Good leadership starts at the top, no matter what industry you’re in or what you’re selling. And it’s important to note that being a good person or being good at what you do, doesn’t exactly equate to being a good leader, especially in sales.
A Sales Development Representative, or SDR, is a key role in the sales team and lead generation process. SDR positions are known for heavy workloads and lots of stress, leading to higher rates of turnover from mental burnout and low job satisfaction. This leaves companies filling those empty roles with young and inexperienced sales reps, which can harm the company brand, as well as leading to lower sales and profit.
One of the best ways to prevent these extra costs from hurting your business is to train your sales development team properly.
69% of sales organizations cited sales training as the top enabler to their success, with U.S companies spending an average of $2,236 per year on sales training. Training your sales team isn’t always easy, but it’s an investment necessary for success.
Build a Better Company Culture
Company culture and management effectiveness matter a lot to salespeople. According to Hubspot, they’re so important that the average rep rated these two factors as “more important than base compensation, commission, job role, and job flexibility.”
So, how do you build a better culture? It’s about building trust and a safe environment where your sales development reps can show up as their authentic selves.
Jeff Bajorek said it best, “You need to have the trust of the people you lead. If they don’t trust you, they don’t know how you’re going to act. More importantly, if they don’t trust you to act in their best interest, you’re never going to get their best performance.”
His advice? “If you thought of your team as your customers, would you think about earning their trust a little differently?” He adds, “Think about how important it is for your team to know what’s coming and what to expect. How does that help them prepare for your meetings? How does that help guide their actions when you aren’t around? If they never know what will come out of your mouth next.”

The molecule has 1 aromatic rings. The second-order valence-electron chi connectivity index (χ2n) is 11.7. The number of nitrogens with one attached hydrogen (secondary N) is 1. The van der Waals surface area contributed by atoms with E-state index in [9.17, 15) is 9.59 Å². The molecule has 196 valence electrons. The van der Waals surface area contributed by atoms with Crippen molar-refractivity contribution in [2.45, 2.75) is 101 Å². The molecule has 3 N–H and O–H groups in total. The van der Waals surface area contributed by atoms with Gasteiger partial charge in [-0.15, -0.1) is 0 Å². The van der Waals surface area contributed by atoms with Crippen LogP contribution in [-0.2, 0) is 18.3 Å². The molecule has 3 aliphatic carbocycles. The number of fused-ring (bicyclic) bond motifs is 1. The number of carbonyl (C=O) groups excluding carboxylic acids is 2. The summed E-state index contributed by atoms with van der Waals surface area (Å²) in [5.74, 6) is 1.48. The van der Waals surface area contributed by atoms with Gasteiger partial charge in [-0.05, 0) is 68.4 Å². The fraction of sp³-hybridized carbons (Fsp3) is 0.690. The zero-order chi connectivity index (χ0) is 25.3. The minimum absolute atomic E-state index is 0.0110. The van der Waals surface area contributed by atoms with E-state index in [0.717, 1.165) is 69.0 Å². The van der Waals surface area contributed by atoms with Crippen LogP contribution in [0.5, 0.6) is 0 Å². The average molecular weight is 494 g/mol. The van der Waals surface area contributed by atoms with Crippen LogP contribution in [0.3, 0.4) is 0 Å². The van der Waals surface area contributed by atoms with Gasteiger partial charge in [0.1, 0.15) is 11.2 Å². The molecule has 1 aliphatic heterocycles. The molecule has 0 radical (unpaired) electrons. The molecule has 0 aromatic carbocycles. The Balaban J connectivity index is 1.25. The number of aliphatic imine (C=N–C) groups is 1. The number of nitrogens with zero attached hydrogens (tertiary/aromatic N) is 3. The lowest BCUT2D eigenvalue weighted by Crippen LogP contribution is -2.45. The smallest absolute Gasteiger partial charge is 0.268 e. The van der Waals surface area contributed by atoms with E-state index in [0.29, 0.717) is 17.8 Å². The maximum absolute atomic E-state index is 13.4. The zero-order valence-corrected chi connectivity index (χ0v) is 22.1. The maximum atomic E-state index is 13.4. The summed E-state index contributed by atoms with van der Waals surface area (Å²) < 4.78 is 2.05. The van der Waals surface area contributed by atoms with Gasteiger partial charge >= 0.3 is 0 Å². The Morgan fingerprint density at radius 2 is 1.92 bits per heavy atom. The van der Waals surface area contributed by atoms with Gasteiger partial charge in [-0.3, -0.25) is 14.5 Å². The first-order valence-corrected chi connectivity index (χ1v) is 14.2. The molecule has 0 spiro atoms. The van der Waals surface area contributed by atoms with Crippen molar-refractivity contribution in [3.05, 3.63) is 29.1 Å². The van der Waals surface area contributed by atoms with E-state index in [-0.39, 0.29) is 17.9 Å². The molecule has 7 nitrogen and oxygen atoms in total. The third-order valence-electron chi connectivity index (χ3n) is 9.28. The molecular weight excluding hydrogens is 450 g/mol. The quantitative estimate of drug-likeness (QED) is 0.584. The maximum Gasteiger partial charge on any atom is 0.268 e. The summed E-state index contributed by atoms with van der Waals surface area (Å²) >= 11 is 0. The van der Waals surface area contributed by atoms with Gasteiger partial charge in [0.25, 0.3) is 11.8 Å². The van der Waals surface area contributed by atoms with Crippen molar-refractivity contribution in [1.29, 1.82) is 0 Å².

If you don’t trust your reps to do their jobs. How do you expect them to trust you?
Consider spending more time and resources on training sales leaders and promoting a healthy, supportive, and growth-driven culture on your team.
SDR Onboarding & Professional Development
The return on investment (ROI) from the training and development of employees is really a no-brainer. Studies show that Fortune’s 100 ‘Best Companies to Work For’ provide twice as much training for full-time employees, compared to standard practices. Resulting in 65% less staff turnover than other organizations in the same sector.
While 46% of employees say their company’s training courses make them more likely to stay, with employees showing increased satisfaction levels and feelings of appreciation. These employees reported having better internal relationships, higher feelings of satisfaction, and increased efficiency in their roles.
Even the most experienced SDRs need (and should have) a library of resources to refer back to. This is why onboarding should be treated as an on-going process. Trained SDRs are able to focus more on their tasks while having the ability to add their own creativity and spark in their day-to-day responsibilities, which can be repeatable and tedious at times.
It all starts with onboarding.
If your business doesn’t have a solid onboarding program, you’re wasting time and valuable resources. This should include your mission statements, your values, and the goals of the company. Lead by example and show them through your actions, the kind of culture you are building and looking out for.
“I think it needs to come kind of top-down culturally in terms of that openness. I mean, you have to foster that from leadership to start,’’ says Hailey Pobanz, Enterprise Sales Development Manager at GitLab. Your SDRs should know who to turn to when they have a problem, a question, or need help. Take the time to foster good relationships from the beginning.